Halle Bailey’s Response to the #NotMyAriel Backlash Is a Graceful Clapback
The world has had a lot to say about Halle Bailey’s starring role in Disney’s live-action remake of The Little Mermaid. While many people have praised Bailey’s casting as Ariel, some are not happy that a black actress got the role and have been protesting through the hashtag #NotMyAriel.
As people continue to mull over the casting, the actress herself is speaking out — and she’s not holding back.
Bailey’s response to the hate is unbothered
The singer, who is half of the R&B duo Chloe x Halle, offered her thoughts on the criticism at the Variety Power of Young Hollywood event on Aug. 6. She told Variety that she really hasn’t let the naysayers get to her because the role is “something bigger than [her].”
“I feel like I’m dreaming,” she told the publication. “And I’m just grateful. I don’t pay attention to the negativity; I just feel like this role is something bigger than me. And it’s going to be beautiful. I’m just so excited to be a part of it.”
More on Bailey’s role as Ariel
Rob Marshall, the director of the upcoming film, announced that Bailey got the part in a statement shared in early July. “After an extensive search, it was abundantly clear that Halle possesses that rare combination of spirit, heart, youth, innocence, and substance — plus a glorious singing voice — all intrinsic qualities necessary to play this iconic role,” the statement read (via People).
Fans quickly flocked to social media to congratulate Bailey on the role, which she called a “dream come true.”
“Halles get it DONE,” actress Halle Berry tweeted. “You have expanded the world of princesses in so many ways and I am absolutely so excited for you to bring Ariel to life,” added Grown-ish star Yara Shahidi.
But the casting also received an onslaught of criticism. “So is everyone colorblind?” one person wrote in response to the announcement. “Boycott this movie!” commented another.
Many people defended Bailey
Obviously, people were not happy about the casting and did not hold back their feelings. But others didn’t let their comments slide. The Disney-owned cable network Freeform shot back at critics in a statement shared via social media. “Danish mermaids can be black because Danish *people* can be black,” it wrote on Instagram, pointing out that Ariel is a “work of fiction.”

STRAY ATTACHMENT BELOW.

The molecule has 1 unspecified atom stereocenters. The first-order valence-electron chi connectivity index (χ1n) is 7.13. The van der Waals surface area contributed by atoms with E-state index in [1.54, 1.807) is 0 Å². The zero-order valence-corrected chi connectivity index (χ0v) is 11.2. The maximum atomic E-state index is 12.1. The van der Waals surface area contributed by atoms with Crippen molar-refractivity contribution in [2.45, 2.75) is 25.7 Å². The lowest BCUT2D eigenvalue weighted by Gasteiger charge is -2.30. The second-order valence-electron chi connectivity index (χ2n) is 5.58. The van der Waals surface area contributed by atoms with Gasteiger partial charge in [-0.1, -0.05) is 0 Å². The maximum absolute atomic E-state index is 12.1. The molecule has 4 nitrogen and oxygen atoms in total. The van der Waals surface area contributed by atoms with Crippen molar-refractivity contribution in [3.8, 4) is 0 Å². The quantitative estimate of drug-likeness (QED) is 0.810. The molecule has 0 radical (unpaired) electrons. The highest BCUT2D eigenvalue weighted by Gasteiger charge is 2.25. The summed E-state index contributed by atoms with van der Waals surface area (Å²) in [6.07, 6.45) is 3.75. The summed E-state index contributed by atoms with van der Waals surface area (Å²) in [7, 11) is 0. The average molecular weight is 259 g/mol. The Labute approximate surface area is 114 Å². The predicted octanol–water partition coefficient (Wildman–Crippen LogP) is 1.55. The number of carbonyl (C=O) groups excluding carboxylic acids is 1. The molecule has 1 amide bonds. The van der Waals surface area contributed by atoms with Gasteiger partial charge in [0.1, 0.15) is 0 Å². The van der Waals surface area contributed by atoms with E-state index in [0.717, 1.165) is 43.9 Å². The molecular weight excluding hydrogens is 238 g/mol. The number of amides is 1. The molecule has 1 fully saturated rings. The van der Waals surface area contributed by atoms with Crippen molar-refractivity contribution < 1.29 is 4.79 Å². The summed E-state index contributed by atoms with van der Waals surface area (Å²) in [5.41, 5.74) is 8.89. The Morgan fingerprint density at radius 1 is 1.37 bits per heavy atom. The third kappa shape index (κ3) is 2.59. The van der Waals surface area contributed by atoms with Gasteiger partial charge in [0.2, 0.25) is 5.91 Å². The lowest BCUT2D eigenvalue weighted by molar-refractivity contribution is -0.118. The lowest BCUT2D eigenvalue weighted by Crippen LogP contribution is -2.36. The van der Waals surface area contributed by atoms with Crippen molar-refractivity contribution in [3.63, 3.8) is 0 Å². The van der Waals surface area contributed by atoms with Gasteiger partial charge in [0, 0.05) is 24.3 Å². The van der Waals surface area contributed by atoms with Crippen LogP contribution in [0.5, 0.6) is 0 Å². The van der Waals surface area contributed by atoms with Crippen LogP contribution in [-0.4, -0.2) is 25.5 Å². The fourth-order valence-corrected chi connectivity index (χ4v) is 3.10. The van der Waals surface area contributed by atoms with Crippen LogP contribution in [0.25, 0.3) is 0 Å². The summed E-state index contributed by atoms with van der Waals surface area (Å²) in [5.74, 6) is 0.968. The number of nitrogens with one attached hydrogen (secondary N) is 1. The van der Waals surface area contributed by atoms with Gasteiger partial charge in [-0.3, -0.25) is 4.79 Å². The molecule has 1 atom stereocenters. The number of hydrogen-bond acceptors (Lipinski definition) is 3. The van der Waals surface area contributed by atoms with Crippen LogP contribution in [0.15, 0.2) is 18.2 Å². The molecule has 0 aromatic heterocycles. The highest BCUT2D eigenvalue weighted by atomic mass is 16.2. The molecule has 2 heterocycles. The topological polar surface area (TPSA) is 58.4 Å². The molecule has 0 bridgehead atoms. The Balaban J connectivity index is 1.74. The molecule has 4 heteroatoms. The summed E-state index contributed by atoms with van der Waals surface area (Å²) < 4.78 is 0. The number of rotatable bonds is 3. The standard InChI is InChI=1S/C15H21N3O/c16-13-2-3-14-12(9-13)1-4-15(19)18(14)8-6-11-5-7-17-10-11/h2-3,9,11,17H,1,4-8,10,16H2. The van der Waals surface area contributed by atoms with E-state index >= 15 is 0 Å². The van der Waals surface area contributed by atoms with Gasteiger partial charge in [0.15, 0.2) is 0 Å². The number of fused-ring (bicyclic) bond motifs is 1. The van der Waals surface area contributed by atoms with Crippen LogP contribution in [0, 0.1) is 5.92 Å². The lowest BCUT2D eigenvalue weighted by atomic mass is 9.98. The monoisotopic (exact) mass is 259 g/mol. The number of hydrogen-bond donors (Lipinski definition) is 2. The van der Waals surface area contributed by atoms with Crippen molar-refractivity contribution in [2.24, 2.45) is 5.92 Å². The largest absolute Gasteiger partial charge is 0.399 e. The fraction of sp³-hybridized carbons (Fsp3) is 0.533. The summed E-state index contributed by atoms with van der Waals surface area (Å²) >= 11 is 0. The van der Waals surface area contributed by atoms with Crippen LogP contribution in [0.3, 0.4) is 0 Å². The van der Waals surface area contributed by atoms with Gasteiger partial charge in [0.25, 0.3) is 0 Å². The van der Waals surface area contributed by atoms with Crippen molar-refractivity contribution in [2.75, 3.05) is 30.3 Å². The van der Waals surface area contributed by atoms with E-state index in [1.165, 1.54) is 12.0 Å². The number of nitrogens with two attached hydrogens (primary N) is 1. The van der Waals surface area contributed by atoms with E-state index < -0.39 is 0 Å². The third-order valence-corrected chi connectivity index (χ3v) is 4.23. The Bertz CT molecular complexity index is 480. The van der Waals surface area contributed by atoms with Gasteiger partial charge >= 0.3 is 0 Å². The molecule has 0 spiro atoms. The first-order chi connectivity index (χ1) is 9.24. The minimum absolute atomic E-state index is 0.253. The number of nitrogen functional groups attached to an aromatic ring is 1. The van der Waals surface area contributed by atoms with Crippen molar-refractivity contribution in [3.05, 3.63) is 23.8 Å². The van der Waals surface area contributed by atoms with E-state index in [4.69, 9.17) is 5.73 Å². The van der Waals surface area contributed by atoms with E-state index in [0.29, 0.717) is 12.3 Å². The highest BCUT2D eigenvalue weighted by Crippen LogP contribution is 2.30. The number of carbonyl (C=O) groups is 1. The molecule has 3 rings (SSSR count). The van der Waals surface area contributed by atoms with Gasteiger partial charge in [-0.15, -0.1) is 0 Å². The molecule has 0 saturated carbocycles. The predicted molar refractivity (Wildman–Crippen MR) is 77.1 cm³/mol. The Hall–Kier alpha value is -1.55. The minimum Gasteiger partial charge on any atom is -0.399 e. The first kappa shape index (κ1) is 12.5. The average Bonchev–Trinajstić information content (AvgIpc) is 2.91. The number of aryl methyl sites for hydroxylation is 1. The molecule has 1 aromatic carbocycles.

Historical scholars and journalists echoed those comments and also penned pieces pointing out that black mermaids have existed way before the creation of the 1989 film.
And Jodi Benson, who voiced Ariel in the original film, defended the casting to ComicBook.com, telling the outlet that, at the end of the day, the most important thing is “to tell the story.”
“The most important thing is to tell the story,” she explained to the outlet. “And no matter what we look like on the outside, no matter our race, our nation, the color of our skin, our dialect, whether I’m tall or thin, whether I’m overweight or underweight, or my hair is whatever color, we really need to tell the story. And that’s what we want to do, we want to make a connection to the audience. So I know for Disney that they have the heart of storytelling, that’s really what they’re trying to do. They want to communicate with all of us in the audience so that we can fall in love with the film again.”
People will likely continue to say what they want, but Bailey is clearly looking ahead and moving forward. That’s how you do it.